A new study has found that sexting by young people under 18 is much more common than believed with an estimated 1 in 7 sending sexts and 1 in 4 receiving them. Based on these findings scientists urge for inclusion of sexting as a component of sex education wherein its potential consequences should regularly be provided to students.
Sexting is a form of messaging wherein two parties share sexually explicit images, videos, or messages through electronic means. Sexting has been receiving a lot of attention from the popular press and an accumulating amount of attention in the empirical literature. However, the true public health importance of youth sexting has been unclear because the field is handicapped by inconsistent information regarding its prevalence, scientists note.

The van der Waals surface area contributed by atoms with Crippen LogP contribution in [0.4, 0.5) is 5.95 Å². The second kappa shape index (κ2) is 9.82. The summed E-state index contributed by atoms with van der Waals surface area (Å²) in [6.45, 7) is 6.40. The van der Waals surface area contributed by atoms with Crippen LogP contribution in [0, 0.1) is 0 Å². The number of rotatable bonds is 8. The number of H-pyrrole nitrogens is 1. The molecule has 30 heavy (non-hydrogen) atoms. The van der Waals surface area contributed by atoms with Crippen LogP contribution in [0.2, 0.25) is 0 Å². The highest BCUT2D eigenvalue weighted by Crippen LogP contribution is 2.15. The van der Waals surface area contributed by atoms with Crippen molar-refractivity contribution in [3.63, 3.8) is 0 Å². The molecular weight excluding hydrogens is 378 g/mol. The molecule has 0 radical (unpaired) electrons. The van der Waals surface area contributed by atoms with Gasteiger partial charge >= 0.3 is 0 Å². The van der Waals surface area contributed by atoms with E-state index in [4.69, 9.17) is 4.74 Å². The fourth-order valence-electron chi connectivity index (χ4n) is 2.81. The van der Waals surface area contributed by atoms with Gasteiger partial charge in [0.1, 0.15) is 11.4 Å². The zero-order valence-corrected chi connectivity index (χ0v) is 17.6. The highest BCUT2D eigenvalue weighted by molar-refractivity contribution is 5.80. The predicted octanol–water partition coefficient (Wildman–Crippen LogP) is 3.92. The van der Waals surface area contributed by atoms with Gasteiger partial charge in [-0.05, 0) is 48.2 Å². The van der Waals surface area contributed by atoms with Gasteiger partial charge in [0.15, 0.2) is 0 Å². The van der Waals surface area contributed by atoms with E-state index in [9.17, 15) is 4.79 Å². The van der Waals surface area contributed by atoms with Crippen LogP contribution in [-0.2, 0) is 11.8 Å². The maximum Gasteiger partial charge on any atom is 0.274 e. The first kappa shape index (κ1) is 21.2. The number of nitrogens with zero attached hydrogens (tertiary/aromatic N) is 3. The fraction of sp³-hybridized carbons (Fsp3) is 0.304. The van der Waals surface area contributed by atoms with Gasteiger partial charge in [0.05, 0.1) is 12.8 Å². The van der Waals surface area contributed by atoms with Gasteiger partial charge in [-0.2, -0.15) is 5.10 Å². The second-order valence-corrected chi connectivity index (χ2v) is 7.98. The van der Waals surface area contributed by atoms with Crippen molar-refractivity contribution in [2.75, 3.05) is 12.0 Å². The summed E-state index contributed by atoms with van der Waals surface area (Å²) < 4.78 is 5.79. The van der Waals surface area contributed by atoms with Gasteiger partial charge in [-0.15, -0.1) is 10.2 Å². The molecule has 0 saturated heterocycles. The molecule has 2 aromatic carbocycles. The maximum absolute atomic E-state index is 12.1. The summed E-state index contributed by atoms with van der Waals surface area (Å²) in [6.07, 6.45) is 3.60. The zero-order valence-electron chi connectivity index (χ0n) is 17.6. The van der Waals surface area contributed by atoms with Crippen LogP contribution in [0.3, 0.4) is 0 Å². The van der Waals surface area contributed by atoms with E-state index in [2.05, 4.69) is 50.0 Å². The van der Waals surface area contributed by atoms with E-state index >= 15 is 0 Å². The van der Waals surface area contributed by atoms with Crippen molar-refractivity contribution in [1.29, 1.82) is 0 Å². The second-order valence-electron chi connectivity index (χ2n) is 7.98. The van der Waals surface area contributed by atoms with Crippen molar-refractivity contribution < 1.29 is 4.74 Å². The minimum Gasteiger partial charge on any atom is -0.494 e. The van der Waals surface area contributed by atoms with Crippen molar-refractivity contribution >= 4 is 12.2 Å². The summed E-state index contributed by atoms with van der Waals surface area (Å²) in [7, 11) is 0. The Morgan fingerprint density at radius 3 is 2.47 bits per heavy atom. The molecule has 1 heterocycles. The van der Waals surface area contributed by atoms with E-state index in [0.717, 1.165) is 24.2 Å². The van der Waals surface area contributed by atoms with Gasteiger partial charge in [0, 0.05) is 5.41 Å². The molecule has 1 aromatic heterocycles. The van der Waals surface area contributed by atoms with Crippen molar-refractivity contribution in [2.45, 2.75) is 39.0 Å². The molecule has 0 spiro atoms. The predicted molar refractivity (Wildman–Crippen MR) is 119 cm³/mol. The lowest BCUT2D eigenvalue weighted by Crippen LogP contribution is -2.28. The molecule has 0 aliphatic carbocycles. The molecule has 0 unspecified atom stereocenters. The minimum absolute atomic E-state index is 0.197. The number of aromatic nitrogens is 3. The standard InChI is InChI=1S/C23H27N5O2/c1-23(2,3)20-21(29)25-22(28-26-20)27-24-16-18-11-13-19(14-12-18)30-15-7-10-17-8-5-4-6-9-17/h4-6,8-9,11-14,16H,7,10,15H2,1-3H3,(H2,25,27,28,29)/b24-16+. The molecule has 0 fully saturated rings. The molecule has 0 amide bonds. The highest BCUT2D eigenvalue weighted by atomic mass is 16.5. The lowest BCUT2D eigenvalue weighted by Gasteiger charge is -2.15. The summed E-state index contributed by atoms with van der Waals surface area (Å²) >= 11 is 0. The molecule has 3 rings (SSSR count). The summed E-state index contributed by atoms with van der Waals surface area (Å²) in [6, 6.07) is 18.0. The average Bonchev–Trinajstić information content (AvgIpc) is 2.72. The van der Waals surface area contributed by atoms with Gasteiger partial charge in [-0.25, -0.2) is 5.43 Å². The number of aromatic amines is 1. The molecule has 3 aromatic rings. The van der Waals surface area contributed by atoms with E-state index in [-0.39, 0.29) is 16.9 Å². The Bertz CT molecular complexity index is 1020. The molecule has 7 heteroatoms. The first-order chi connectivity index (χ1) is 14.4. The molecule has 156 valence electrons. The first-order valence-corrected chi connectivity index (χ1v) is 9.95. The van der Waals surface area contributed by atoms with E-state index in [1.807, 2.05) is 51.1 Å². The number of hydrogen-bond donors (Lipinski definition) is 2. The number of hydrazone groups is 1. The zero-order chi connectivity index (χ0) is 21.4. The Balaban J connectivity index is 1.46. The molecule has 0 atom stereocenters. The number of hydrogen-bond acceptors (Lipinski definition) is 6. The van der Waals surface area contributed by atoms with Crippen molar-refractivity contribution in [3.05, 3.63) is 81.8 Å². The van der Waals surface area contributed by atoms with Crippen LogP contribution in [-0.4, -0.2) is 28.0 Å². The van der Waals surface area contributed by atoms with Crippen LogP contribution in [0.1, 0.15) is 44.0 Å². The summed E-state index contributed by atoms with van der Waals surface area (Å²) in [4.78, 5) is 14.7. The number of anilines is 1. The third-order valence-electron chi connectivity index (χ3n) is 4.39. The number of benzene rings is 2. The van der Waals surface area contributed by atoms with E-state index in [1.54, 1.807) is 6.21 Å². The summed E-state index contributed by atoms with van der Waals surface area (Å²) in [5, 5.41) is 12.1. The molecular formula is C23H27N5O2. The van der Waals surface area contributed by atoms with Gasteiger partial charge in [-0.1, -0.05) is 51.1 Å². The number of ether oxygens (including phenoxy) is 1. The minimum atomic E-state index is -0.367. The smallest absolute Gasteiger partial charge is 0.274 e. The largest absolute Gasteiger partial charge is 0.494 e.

Scientists carried out a review of research literature from 1990 to 2016 with the following criteria: participants in the study were younger than 18 years; the study reported the prevalence of 1 or more act of sending, receiving, or forwarding without consent or having one’s sext forwarded without consent; the definition of sexting was consistent with the sending, receiving, or forwarding of sexually explicit images, videos, and/or messages, a definition consistent with previous literature reviews; both prevalence and sample size were provided; and the study was available in English.
A total of 39 studies were included with 110,380 participants. Scientists found that average prevalence for sending sexts is 14.8 per cent; average prevalence for receiving sexts is 27.4 per cent; prevalence of forwarding sext without consent is 12 per cent; and prevalence of having sext forwarded without consent is 8.4 per cent.
The prevalence of sexting has increased in recent years and increases as youth age. Further research focusing on nonconsensual sexting is necessary to appropriately target and inform intervention, education, and policy efforts, scientists concluded.